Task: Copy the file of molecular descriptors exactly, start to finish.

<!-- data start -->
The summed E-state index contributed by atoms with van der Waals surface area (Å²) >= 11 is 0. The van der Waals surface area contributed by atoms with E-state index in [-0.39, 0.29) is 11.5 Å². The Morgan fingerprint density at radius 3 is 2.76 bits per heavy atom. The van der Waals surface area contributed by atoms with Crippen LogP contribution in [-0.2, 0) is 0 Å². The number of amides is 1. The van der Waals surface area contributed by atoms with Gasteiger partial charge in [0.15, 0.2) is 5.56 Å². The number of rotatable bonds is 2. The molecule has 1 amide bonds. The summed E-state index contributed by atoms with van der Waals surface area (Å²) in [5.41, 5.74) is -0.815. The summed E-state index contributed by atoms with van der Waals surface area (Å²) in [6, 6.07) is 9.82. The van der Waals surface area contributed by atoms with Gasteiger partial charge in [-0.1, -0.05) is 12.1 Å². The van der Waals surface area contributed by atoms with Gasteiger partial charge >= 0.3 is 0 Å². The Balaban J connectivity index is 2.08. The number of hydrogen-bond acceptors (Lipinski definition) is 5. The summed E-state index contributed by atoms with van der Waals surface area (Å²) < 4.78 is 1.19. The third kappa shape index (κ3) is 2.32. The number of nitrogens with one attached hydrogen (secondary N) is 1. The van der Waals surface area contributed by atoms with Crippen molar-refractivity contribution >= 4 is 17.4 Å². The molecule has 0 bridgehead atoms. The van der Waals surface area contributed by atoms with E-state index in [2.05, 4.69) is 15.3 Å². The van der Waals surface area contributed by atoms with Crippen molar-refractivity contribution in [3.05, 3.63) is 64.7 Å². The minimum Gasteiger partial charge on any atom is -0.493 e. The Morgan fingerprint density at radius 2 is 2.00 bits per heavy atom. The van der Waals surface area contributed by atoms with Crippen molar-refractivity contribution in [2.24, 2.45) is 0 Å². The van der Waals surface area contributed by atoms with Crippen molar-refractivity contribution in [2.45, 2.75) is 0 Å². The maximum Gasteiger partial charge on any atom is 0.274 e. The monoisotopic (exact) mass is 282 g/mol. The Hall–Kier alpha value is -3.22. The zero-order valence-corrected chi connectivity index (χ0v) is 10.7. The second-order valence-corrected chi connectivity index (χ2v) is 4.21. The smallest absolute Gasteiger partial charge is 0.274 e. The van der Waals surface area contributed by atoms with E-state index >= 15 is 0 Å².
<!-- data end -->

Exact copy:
The summed E-state index contributed by atoms with van der Waals surface area (Å²) >= 11 is 0. The van der Waals surface area contributed by atoms with E-state index in [-0.39, 0.29) is 11.5 Å². The Morgan fingerprint density at radius 3 is 2.76 bits per heavy atom. The van der Waals surface area contributed by atoms with Crippen LogP contribution in [-0.2, 0) is 0 Å². The number of amides is 1. The van der Waals surface area contributed by atoms with Gasteiger partial charge in [0.15, 0.2) is 5.56 Å². The number of rotatable bonds is 2. The molecule has 1 amide bonds. The summed E-state index contributed by atoms with van der Waals surface area (Å²) in [5.41, 5.74) is -0.815. The summed E-state index contributed by atoms with van der Waals surface area (Å²) in [6, 6.07) is 9.82. The van der Waals surface area contributed by atoms with Gasteiger partial charge in [-0.1, -0.05) is 12.1 Å². The van der Waals surface area contributed by atoms with Gasteiger partial charge >= 0.3 is 0 Å². The Balaban J connectivity index is 2.08. The number of hydrogen-bond acceptors (Lipinski definition) is 5. The summed E-state index contributed by atoms with van der Waals surface area (Å²) < 4.78 is 1.19. The third kappa shape index (κ3) is 2.32. The number of nitrogens with one attached hydrogen (secondary N) is 1. The van der Waals surface area contributed by atoms with Crippen molar-refractivity contribution >= 4 is 17.4 Å². The molecule has 0 bridgehead atoms. The van der Waals surface area contributed by atoms with E-state index in [2.05, 4.69) is 15.3 Å². The van der Waals surface area contributed by atoms with Crippen molar-refractivity contribution in [3.05, 3.63) is 64.7 Å². The minimum Gasteiger partial charge on any atom is -0.493 e. The Morgan fingerprint density at radius 2 is 2.00 bits per heavy atom. The van der Waals surface area contributed by atoms with Crippen molar-refractivity contribution in [2.24, 2.45) is 0 Å². The van der Waals surface area contributed by atoms with Crippen molar-refractivity contribution in [2.45, 2.75) is 0 Å². The maximum Gasteiger partial charge on any atom is 0.274 e. The monoisotopic (exact) mass is 282 g/mol. The Hall–Kier alpha value is -3.22. The zero-order valence-corrected chi connectivity index (χ0v) is 10.7. The second-order valence-corrected chi connectivity index (χ2v) is 4.21. The smallest absolute Gasteiger partial charge is 0.274 e. The van der Waals surface area contributed by atoms with E-state index >= 15 is 0 Å².